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diving is what pushed me into having a tank, i just had to have a small piece of it with me everyday since i dont live close to the ocean. Comfort def depends on the person. I have done alot of caverns and dont really like the overhead so i tend to suck a tank fast, but put me in a lake or a reef and i relax and get caught up in the amazing world that lies beneath the surface. If you like your tank you will love reef diving.


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Old 01/16/2018, 06:51 AM   #68
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Don't listen to Bill, he is an idiot, lol.


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Old 01/19/2018, 01:09 PM   #69
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Scuba diving is truly like being in an aquarium ! I agree
with all of you and it is special !

Happy diving !
Sea Dwellers


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Old 01/28/2018, 09:34 PM   #70
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Glad someone resurrected this old thread. I posted on this thread while I was doing my certification in 2014. Over 150 logged dives and almost 4 years later, I'm totally addicted to diving...as is my wife. We haven't taken a single vacation in the last 3 years that wasn't a dive vacation!


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Old 01/29/2018, 01:08 AM   #71
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I used to be an assistant SCUBA instructor in San Francisco Bay Area (San Francisco State and then private). I have seen many people taking the class for all different reasons. I would say only 20% of the certified students were still diving after 2 years. This was California cold water diving.

Having a Reef Tank will probably put you into the 20% that would stick with it. You must be comfortable in the water to enjoy it. The initial cost is not cheap, but reef tank is neither. After that you can keep the cost down if you are willing to do "local" beach diving.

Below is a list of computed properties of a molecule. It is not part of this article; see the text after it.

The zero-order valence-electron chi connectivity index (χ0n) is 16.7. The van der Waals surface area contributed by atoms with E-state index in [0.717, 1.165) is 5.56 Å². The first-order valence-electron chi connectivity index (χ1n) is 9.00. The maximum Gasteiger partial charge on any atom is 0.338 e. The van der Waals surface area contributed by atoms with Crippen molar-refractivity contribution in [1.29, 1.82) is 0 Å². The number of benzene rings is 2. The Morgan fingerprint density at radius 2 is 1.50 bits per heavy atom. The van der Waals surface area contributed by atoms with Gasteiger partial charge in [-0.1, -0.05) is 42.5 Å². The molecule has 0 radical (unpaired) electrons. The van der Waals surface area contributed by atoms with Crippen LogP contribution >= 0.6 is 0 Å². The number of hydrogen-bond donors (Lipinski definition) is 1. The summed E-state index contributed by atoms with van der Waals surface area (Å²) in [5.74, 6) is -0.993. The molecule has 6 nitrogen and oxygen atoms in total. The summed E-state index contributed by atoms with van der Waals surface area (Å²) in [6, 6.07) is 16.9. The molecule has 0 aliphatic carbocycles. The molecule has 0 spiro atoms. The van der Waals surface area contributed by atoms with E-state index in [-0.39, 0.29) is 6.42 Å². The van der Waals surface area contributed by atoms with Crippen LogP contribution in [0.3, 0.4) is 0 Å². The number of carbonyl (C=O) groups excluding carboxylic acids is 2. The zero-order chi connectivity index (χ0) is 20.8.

That said - I loved it and I am happy I took my SCUBA certification in 1984.


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Old 02/06/2018, 02:55 PM   #72
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Couldn't agree more!!!

I've been diving since my teens and I'm lucky enough to live in an area where i can pretty much dive when I want. Not to mention the fact that I'm only a couple of hours away from Key Largo for those weekend trips. got my girlfriend (currently fiancé) to get certified and we've been going strong! We are getting married in Islamorada in June and will be going on the honeymoon (1 week at Buddy Dive Resort in Bonaire) the week after Thanksgiving.
I shoot underwater photos so try to "get wet" as much as possible. Diving is what got me into Marine Aquariums, so somewhat opposite of the OP. If anyone is interested, my only suggestion is to invest the proper time in the instruction and if at all possible, try to get Nitrox Cert as well.


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Old 02/09/2018, 02:10 AM   #73
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Next time you are in Key Largo look us up ! I hope you have a great wedding in
Islamorada and a even greater time on your Honeymoon in Bonaire , Buddy Dive
is a good choice !
Sea Dwellers
www.seadwellers.com


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Old 02/09/2018, 12:50 PM   #74
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Next time you are in Key Largo look us up ! I hope you have a great wedding in
Islamorada and a even greater time on your Honeymoon in Bonaire , Buddy Dive
is a good choice !
Sea Dwellers
www.seadwellers.com
Where do you dock from? We typically stay at Marina del Mar, and as such, usually dive with Ocean Divers. We have been out with Pennekamp and Amoray and are always willing to try a new boat! Especially if it is a more diver-friendly!


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Old 02/12/2018, 12:35 AM   #75
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I became comfortable diving very quickly. I think by my 10th dive I was relaxed and comfortable, no longer burning through air or fighting buoyancy. It's one of my favorite things to do and try to take at least one trip a year.

Having good instructors and guides is key. I would take the class part of certification at home where you can devote a lot of time to studying and really learning the basics in a pool. Once you jump into the ocean the uncontrolled environment complicates things a bit.